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Multi-variate Bernoulli

Arguably the simplest model captures only the presence/absence of words in the document. That is, the document is modeled as the composition of $k$ keywords drawn from the $$ as so many independent Bernoulli trials. That is, we imagine that a document $\mathbf{d}$ is constructed by repeatedly selecting $|\mathbf{d}|$ words for each position in the document.

A reasonable simplification is to assume that the word's position within the document does not affect its conditional probability: (\forall i,j) \Pr(k_{i} | c ; \Theta) & = & \Pr(k_{j} | c ; \Theta) \\ & \equiv & \Pr(k | c ; \Theta)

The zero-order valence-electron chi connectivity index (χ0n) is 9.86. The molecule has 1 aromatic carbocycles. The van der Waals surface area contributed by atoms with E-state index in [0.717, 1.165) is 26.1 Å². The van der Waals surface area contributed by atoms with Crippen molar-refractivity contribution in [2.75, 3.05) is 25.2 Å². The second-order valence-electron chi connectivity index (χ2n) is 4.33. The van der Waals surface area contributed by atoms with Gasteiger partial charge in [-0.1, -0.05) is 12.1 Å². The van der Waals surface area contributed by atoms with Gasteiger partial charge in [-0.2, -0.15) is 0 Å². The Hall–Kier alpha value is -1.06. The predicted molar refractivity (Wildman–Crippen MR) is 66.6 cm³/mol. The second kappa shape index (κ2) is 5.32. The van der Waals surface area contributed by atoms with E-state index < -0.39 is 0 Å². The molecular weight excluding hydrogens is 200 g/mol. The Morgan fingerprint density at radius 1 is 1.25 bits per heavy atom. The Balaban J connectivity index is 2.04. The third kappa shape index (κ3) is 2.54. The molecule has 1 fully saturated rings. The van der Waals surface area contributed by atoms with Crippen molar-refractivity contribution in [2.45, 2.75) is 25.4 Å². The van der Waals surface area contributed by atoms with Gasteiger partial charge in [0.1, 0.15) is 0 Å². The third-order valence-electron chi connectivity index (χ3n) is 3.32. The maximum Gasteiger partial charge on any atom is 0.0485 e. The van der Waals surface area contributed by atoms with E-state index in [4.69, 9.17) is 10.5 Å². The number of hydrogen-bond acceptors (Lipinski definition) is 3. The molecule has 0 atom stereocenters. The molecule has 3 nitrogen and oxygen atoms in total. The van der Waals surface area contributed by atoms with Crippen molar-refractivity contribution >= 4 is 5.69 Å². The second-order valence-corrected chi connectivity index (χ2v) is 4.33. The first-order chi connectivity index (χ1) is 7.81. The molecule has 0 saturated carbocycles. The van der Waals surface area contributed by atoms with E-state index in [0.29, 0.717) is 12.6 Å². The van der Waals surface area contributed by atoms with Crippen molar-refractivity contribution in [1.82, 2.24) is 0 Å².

When we become interested in realistic document structures and writing conventions (e.g., abstract paragraphs, introductions and conclusions, SPIRAL EXPOSITIONS of news stories (cf. Section §6.2 ), etc., this assumption must be reconsidered.}

If we associate a biased coin with each keyword $k$, we can decompose the desired model $into two sets of parameters: \theta_{c} & \equiv & \Pr(c) \\ \theta_{ck} & \equiv & \Pr(k | c) {i.e.,\ the prior probability of each class $c$, and the probability that a keyword is present given that we know a document containing it is in class $c$. Then the ``naive Bayesian'' assumption allows us to assume that the keywords occur at each positional locations independently of one another: \Pr(\mathbf{d}|c) = \prod_{i=1}^{|\mathbf{d}|} \theta_{ck}

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